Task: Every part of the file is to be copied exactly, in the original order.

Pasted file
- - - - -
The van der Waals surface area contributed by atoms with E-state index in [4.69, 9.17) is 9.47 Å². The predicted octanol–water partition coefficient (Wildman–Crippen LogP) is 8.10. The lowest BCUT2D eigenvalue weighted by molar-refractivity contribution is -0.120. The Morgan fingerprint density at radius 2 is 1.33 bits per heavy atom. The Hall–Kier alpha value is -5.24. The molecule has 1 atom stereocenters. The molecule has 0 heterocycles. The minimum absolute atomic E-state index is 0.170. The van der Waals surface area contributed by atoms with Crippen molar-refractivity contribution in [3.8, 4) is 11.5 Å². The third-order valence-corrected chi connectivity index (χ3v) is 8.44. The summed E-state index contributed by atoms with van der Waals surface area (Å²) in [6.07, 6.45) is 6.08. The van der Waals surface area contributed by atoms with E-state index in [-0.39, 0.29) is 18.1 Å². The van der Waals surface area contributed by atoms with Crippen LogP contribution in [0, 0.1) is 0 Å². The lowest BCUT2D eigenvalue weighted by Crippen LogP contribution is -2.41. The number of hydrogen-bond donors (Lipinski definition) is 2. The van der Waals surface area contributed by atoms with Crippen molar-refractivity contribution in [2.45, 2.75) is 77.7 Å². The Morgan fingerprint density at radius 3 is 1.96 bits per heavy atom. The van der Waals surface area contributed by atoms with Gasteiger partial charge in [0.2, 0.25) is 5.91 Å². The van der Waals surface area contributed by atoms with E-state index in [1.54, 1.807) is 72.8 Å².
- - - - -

The van der Waals surface area contributed by atoms with E-state index in [4.69, 9.17) is 9.47 Å². The predicted octanol–water partition coefficient (Wildman–Crippen LogP) is 8.10. The lowest BCUT2D eigenvalue weighted by molar-refractivity contribution is -0.120. The Morgan fingerprint density at radius 2 is 1.33 bits per heavy atom. The Hall–Kier alpha value is -5.24. The molecule has 1 atom stereocenters. The molecule has 0 heterocycles. The minimum absolute atomic E-state index is 0.170. The van der Waals surface area contributed by atoms with Crippen molar-refractivity contribution in [3.8, 4) is 11.5 Å². The third-order valence-corrected chi connectivity index (χ3v) is 8.44. The summed E-state index contributed by atoms with van der Waals surface area (Å²) in [6.07, 6.45) is 6.08. The van der Waals surface area contributed by atoms with E-state index in [-0.39, 0.29) is 18.1 Å². The van der Waals surface area contributed by atoms with Crippen LogP contribution in [0, 0.1) is 0 Å². The lowest BCUT2D eigenvalue weighted by Crippen LogP contribution is -2.41. The number of hydrogen-bond donors (Lipinski definition) is 2. The van der Waals surface area contributed by atoms with Crippen molar-refractivity contribution in [2.45, 2.75) is 77.7 Å². The Morgan fingerprint density at radius 3 is 1.96 bits per heavy atom. The van der Waals surface area contributed by atoms with Gasteiger partial charge in [0.2, 0.25) is 5.91 Å². The van der Waals surface area contributed by atoms with E-state index in [1.54, 1.807) is 72.8 Å².